Whether you have a simple bathroom with a shower and toilet, or a grand space with a hot tub that can fit three people, your bathroom will always look better with great lighting. The problem is that lighting a bathroom effectively can be tricky; small rooms and tight spaces can make it challenging to figure out where to place ceiling lights, wall sconces, and even light switches. This is important, because a variety of tasks take place in the bathroom, which, in turn, require different types of lighting.
If your Scottsdale home’s bathroom needs a lighting makeover, don’t worry. You can get the job done right by avoiding these lighting mistakes.
Not Having Enough Layers of Light
Many homeowners think that installing one overhead light fixture inside a bathroom is enough to light the whole area. This is not the case, however. Even if you were to install a very bright overhead light, you will still create shadows that make it hard to see what you’re doing when you’re shaving or applying makeup in front of a mirror.
To avoid this problem, you can layer your lighting. Layering light fixtures involves using different types of lights to create a lit area that’s balanced both in terms of aesthetics and usability.
- Use ambient lighting as your source of general lighting.
- Add a couple of task lights, such as sconces mounted on the wall on each side of the mirror and above the sink.
- Install a few accent lights for areas you want to highlight, such as interesting tile décor on the wall or even some art pieces.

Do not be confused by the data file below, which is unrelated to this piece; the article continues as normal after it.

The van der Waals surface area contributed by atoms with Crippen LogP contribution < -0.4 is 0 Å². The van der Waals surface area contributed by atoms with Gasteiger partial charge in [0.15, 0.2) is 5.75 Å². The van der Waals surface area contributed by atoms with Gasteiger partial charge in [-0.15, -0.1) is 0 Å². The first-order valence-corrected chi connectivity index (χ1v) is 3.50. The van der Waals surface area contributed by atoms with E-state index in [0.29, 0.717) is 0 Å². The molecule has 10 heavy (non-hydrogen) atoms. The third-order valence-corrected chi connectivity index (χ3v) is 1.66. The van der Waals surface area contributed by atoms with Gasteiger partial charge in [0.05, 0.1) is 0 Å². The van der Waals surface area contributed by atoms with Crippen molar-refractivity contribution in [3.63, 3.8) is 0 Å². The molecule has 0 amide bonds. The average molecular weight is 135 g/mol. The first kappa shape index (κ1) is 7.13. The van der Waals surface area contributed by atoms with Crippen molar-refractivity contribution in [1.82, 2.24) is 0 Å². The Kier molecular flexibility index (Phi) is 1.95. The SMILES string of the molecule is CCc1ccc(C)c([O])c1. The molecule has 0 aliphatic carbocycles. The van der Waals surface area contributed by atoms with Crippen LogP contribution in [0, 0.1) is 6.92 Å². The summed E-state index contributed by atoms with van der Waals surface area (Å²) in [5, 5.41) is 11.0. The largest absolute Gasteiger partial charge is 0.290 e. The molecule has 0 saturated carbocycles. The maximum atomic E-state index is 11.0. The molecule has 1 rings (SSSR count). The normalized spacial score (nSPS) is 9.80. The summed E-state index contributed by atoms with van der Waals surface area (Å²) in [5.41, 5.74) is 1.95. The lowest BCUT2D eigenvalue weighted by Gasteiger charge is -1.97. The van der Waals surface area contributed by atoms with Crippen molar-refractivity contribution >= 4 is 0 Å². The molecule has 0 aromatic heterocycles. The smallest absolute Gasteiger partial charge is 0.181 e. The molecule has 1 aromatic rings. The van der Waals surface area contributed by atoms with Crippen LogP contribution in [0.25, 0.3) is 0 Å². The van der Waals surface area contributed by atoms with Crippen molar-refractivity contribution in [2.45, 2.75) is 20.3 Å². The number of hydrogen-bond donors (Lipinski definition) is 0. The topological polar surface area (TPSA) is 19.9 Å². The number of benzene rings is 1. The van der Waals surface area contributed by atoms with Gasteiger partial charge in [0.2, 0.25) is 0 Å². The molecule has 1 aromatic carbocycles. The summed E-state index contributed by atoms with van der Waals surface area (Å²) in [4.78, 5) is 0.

Pro Tip: Make sure you use damp-rated light fixtures so your lights will last longer.
Not Paying Attention to Color Temperature
With LED light bulbs and fixtures now a leading lighting choice of homeowners and consumers, it’s also become more important to look at the packaging to check the LED’s features.
Take note of the LED bulb’s color temperature, which indicates how warm or cool its light is, expressed in Kelvin (K). An LED bulb with a color temperature of 2700K, for example, will give off a warmer light similar to the classic yellow glow of an incandescent light bulb. In contrast, a bulb with a color temperature of 5000K will produce a cooler light that’s closer to the appearance of natural daylight.
Why does all this matter? For starters, certain tasks in the bathroom require certain colors of light. When you’re soaking in the tub after a long day of work, you want a light that’s soft and relaxing (i.e. warm light). On the other hand, if you want to see what you’re doing when applying makeup, a cooler light tends to be better for the job.
Not Using Dimmers
Consider adding dimmers to your bathroom lighting system. This way, you can control the brightness of your bathroom lights and save energy at the same time. Although a bright, fully-lit bulb might be perfect for getting ready in the morning, it won’t be the best thing to see during those late-night bathroom breaks. Most modern light bulbs are compatible with dimmers. They’re also very easy to install and use.
Be sure to avoid these bathroom lighting mistakes to create the perfect bathroom for your home.